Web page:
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National Studies | U.S. Vitamin D Deficiency and Sunlight Avoidance

U.S. Vitamin D Deficiency and Sunlight Avoidance

September 30, 2004—Many people in the US get less than the recommended amount of vitamin D each day, reports the Journal of the American Dietetic Association (2004;104:980–3).

Vitamin D is a fat-soluble vitamin produced from cholesterol in the skin in a process triggered by exposure to the sun’s ultraviolet light. Vitamin D plays an important role in calcium metabolism: by increasing calcium absorption and decreasing calcium loss in the urine, it ensures that calcium is available to keep bones and teeth healthy. Vitamin D deficiency in children, known as rickets, is characterized by bone deformities. In adults, deficiency can contribute a number of health problems, including osteoporosis, a condition marked by decreased mineral content of bone and high risk of fracture.

Getting sufficient sunlight is critical to having enough vitamin D in the body. Taking supplements and eating foods rich in vitamin D, such as fish, eggs, and fortified dairy products, can help prevent vitamin D deficiency. The recommended amount of dietary and supplemental vitamin D is 200 IU per day for people under 50 years old, 400 IU per day for people from 51 to 70, and 600 IU per day for people over 70.

The current study analyzed the data from two previous survey studies. The reported diets of more than 27,000 people who participated in the Third National Health and Nutrition Examination Survey (NHANES III) and almost 19,000 people who participated in the Continuing Survey of Food Intakes by Individuals (CSFII) were used to estimate vitamin D intake. Less than 10% of adults 50 to 70 years old, and only about 2% of people over 70, were found to be getting the recommended amounts of vitamin D from food. When supplements were added into consideration, still only about 30% of people aged 50 to 70 and 10% of those over 70 were reaching the recommended vitamin D intake. Among people 14 to 50 years old, significantly fewer females (about 50%) than males (about 65%) were getting recommended amounts of vitamin D from food and supplements. Recommended vitamin D intake was achieved by about 53 to 63% of all children.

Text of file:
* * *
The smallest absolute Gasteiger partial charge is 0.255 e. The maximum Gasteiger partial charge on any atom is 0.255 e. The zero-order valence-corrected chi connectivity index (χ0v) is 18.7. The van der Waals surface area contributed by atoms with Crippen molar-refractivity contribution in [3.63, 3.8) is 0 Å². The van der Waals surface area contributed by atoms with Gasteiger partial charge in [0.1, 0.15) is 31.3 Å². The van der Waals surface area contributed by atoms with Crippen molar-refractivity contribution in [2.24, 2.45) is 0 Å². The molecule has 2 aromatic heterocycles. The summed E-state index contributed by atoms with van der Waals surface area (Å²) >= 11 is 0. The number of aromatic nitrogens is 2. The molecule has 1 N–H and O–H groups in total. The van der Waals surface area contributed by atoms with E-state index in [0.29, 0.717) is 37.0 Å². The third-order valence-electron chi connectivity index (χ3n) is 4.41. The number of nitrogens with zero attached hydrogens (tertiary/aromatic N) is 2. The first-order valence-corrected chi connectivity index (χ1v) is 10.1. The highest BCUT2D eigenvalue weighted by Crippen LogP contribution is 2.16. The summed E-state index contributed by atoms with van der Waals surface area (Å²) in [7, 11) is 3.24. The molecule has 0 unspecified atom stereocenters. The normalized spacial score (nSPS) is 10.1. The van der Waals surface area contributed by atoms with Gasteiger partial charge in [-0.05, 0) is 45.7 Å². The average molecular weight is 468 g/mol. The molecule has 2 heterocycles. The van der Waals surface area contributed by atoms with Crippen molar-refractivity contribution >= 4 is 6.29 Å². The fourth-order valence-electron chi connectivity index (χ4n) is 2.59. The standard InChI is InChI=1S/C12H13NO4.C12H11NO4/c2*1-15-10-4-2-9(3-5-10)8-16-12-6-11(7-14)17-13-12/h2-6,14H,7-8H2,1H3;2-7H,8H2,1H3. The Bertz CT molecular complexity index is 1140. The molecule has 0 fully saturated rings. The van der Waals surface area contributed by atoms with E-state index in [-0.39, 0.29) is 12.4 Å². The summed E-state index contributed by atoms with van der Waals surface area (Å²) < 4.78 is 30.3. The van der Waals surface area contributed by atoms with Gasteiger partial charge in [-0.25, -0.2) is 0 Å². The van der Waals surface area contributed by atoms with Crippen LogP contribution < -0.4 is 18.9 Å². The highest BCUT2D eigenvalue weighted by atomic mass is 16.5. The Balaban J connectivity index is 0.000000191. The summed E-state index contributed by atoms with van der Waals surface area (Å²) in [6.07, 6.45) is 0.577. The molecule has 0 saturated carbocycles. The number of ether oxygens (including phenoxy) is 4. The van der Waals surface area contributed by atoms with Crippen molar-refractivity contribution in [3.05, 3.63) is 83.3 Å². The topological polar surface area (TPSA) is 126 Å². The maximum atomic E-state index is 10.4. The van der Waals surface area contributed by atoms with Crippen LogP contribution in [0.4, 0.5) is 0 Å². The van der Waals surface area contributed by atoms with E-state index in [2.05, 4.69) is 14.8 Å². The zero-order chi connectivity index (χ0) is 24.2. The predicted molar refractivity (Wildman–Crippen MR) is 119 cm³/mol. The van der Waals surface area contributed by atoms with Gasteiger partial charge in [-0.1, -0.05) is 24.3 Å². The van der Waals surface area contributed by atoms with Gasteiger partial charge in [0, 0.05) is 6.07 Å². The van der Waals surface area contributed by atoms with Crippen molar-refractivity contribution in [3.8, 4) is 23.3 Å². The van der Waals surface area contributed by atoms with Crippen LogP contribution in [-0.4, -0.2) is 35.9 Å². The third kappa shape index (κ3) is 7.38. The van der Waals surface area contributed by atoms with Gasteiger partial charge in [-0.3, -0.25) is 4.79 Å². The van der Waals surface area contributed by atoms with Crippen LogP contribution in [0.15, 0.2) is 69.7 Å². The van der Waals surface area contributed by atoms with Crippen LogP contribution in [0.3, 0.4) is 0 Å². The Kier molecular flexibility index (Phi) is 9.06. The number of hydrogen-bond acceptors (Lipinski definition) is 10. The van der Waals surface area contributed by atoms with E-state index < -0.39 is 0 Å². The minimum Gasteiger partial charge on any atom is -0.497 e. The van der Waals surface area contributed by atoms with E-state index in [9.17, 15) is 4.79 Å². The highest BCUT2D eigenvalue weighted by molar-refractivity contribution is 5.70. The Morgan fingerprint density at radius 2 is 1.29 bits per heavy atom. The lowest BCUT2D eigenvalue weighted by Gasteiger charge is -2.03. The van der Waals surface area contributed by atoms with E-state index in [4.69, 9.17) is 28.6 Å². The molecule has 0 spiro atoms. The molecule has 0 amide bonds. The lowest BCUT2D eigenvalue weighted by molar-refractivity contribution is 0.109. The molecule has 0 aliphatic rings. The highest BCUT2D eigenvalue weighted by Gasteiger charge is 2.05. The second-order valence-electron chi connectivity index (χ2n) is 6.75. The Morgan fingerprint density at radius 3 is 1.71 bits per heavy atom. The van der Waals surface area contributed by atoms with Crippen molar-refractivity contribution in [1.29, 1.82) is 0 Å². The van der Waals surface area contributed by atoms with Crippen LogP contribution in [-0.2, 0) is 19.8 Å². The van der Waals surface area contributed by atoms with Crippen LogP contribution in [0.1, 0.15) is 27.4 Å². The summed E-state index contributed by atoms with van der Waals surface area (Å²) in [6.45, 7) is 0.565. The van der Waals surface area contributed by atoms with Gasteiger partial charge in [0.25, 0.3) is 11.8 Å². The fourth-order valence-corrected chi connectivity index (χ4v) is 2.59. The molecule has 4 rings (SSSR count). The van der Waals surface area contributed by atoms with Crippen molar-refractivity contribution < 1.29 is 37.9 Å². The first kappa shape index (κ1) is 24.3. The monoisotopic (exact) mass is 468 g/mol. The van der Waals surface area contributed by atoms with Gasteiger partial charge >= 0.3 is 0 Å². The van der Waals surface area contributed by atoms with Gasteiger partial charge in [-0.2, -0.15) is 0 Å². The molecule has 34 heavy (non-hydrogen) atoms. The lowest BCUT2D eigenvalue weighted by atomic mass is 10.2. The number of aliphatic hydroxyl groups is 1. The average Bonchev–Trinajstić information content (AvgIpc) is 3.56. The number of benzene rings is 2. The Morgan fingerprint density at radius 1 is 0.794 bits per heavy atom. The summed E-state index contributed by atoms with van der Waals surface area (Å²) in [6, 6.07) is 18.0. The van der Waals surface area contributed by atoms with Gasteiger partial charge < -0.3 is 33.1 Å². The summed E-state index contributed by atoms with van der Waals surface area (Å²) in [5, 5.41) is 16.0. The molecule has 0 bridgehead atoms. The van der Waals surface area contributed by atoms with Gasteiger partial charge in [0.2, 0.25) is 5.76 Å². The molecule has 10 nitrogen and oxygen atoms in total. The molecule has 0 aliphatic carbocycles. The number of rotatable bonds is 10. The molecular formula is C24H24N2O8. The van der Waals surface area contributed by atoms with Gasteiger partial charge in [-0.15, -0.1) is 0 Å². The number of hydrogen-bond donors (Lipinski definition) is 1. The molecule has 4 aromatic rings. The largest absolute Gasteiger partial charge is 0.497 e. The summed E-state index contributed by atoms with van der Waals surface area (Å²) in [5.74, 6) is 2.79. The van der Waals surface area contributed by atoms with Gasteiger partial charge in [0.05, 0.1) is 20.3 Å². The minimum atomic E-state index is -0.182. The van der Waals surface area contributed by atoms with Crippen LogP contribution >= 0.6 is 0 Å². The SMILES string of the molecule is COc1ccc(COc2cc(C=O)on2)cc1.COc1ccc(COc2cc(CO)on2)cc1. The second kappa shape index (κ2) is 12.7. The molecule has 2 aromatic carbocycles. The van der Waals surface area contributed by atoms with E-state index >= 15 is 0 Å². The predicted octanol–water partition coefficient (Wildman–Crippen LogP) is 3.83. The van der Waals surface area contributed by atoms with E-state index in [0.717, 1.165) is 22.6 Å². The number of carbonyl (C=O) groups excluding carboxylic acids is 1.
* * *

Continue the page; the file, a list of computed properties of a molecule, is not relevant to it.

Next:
The results of the current study suggest that the dietary and supplemental vitamin D intake of many people in the US is less than recommended. Disturbing results have also come from a previous study in which 42% of a group of hospitalized patients under age 65 were found to have vitamin D deficiency, and 37% of people eating recommended amounts of vitamin D were still found to be deficient. It would be sensible, in light of these findings, for nutritionists and other healthcare providers to recommend vitamin D supplements, particularly for females and the elderly.

In addition, some researchers have challenged the modern notion that people should stay out of the sun as much as possible. While excessive sun exposure can increase the risk of skin damage and skin cancer, these scientists argue that modest amounts of sun exposure are safe. Exposing the hands, face, and arms, or arms and legs, daily to sunlight for one-quarter of the time it would take to cause a light pinkness of the skin would be enough to satisfy the body’s vitamin D requirement, and to manufacture enough vitamin D to store for times when sunlight exposure is inadequate.

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Maureen Williams, ND, received her bachelor’s degree from the University of Pennsylvania and her Doctorate of Naturopathic Medicine from Bastyr University in Seattle, WA. She has a private practice in Quechee, VT, and does extensive work with traditional herbal medicine in Guatemala and Honduras. Dr. Williams is a regular contributor to Healthnotes Newswire.

Copyright © 2004 Healthnotes, Inc. All rights reserved. Republication or redistribution of the Healthnotes® content is expressly prohibited without the prior written consent of Healthnotes, Inc. Healthnotes Newswire is for educational or informational purposes only, and is not intended to diagnose or provide treatment for any condition. If you have any concerns about your own health, you should always consult with a healthcare professional. Healthnotes, Inc. shall not be liable for any errors or delays in the content, or for any actions taken in reliance thereon. Healthnotes and the Healthnotes logo are registered trademarks of Healthnotes, Inc.

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The health information contained in this site is not intended as medical advice and should not be considered a substitute for appropriate medical care. Any products mentioned in studies cited in Healthnotes articles are not necessarily endorsed by Bastyr. As with any product, consult with a natural health practitioner to discuss what may be best for you.


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